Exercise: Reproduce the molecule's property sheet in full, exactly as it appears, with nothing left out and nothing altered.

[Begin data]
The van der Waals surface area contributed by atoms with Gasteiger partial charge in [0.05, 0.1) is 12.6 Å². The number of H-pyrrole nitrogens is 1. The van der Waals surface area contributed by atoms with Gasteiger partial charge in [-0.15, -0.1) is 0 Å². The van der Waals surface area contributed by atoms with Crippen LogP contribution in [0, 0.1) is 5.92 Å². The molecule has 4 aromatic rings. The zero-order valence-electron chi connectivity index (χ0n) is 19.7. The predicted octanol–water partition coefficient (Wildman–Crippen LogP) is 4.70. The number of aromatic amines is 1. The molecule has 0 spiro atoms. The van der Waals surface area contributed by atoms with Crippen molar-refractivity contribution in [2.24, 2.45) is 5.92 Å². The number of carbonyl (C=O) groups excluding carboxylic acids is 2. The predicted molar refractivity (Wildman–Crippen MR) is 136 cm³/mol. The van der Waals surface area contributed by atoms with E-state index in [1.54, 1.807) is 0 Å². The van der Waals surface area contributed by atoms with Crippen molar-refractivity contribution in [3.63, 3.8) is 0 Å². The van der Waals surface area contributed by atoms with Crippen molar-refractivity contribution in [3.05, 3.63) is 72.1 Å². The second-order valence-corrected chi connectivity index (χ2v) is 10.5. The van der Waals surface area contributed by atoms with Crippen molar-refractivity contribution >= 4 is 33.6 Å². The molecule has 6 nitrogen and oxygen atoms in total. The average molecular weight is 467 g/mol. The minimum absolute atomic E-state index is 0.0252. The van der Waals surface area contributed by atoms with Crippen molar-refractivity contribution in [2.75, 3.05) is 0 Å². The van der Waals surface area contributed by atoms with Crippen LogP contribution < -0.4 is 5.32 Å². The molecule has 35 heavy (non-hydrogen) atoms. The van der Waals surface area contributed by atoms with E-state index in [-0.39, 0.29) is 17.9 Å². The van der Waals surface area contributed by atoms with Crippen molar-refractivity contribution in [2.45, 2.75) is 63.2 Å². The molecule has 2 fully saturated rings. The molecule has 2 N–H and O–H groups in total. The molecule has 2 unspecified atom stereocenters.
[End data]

The van der Waals surface area contributed by atoms with Gasteiger partial charge in [0.05, 0.1) is 12.6 Å². The number of H-pyrrole nitrogens is 1. The van der Waals surface area contributed by atoms with Gasteiger partial charge in [-0.15, -0.1) is 0 Å². The van der Waals surface area contributed by atoms with Crippen LogP contribution in [0, 0.1) is 5.92 Å². The molecule has 4 aromatic rings. The zero-order valence-electron chi connectivity index (χ0n) is 19.7. The predicted octanol–water partition coefficient (Wildman–Crippen LogP) is 4.70. The number of aromatic amines is 1. The molecule has 0 spiro atoms. The van der Waals surface area contributed by atoms with Crippen molar-refractivity contribution in [2.24, 2.45) is 5.92 Å². The number of carbonyl (C=O) groups excluding carboxylic acids is 2. The predicted molar refractivity (Wildman–Crippen MR) is 136 cm³/mol. The van der Waals surface area contributed by atoms with E-state index in [1.54, 1.807) is 0 Å². The van der Waals surface area contributed by atoms with Crippen molar-refractivity contribution in [3.63, 3.8) is 0 Å². The van der Waals surface area contributed by atoms with Crippen molar-refractivity contribution in [3.05, 3.63) is 72.1 Å². The second-order valence-corrected chi connectivity index (χ2v) is 10.5. The van der Waals surface area contributed by atoms with Crippen molar-refractivity contribution >= 4 is 33.6 Å². The molecule has 6 nitrogen and oxygen atoms in total. The average molecular weight is 467 g/mol. The minimum absolute atomic E-state index is 0.0252. The van der Waals surface area contributed by atoms with Crippen molar-refractivity contribution in [2.75, 3.05) is 0 Å². The van der Waals surface area contributed by atoms with Crippen LogP contribution < -0.4 is 5.32 Å². The molecule has 35 heavy (non-hydrogen) atoms. The van der Waals surface area contributed by atoms with E-state index in [-0.39, 0.29) is 17.9 Å². The van der Waals surface area contributed by atoms with Crippen molar-refractivity contribution in [2.45, 2.75) is 63.2 Å². The molecule has 2 fully saturated rings. The molecule has 2 N–H and O–H groups in total. The molecule has 2 unspecified atom stereocenters.